Broomstick

 
 

Broomstick is native to Mexico, Central America, the Antilles, and the northern half of South America. It reaches a height of 65 feet, with a trunk 1.5 feet in diameter. The leaves are 1 foot or more in length and have up to 21 leaflets, the largest up to 4.5 inches long. Flowers are small and are grouped in branched inflorescences up to 7 inches long that appear at the bases of the leaves, male and female on separate trees. Fruits are capsules up to half an inch wide, that open in three sections to reveal an equal number of seeds covered by orange tissue that is consumed by birds. It flowers and produces fruits irregularly throughout the year. The generic name means in three parts, referring to the three sections of the fruit. The species name means hairy, in reference to the downy covering of the fruits and young branches.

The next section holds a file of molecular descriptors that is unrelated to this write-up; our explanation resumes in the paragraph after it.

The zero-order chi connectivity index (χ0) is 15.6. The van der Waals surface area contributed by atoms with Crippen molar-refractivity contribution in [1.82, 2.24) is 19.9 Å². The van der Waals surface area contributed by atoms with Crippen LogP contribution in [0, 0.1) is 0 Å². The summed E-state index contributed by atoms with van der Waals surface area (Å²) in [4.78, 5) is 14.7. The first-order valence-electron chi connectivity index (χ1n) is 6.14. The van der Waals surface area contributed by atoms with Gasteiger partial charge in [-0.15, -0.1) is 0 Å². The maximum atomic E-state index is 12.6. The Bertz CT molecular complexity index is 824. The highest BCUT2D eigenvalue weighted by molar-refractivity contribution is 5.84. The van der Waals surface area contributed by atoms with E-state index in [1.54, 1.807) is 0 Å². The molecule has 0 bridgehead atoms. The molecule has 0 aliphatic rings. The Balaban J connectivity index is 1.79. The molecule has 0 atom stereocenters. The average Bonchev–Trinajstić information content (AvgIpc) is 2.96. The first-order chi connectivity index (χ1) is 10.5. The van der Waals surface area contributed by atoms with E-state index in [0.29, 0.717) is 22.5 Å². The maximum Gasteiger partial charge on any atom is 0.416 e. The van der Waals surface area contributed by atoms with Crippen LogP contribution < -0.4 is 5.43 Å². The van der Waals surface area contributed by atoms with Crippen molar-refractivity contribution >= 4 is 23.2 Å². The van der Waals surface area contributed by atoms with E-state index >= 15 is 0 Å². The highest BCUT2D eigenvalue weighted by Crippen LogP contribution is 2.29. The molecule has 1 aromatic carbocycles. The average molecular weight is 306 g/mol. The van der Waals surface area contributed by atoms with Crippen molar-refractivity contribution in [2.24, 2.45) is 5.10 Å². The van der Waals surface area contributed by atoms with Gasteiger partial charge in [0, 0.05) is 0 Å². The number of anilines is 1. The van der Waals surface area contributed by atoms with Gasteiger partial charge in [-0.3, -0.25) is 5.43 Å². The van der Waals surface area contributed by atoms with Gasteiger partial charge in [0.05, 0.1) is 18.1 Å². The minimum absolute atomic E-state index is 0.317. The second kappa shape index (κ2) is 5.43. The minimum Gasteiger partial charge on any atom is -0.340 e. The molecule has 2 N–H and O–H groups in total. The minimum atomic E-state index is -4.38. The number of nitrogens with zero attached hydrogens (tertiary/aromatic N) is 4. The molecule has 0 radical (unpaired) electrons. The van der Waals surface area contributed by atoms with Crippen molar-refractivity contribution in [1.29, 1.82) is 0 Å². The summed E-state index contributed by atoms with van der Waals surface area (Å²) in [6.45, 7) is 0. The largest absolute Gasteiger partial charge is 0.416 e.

The photographed tree is southeast of the chancellor’s house. There are other trees north of Building A, all probably propagated by birds.

Trichilia hirta (Meliaceae)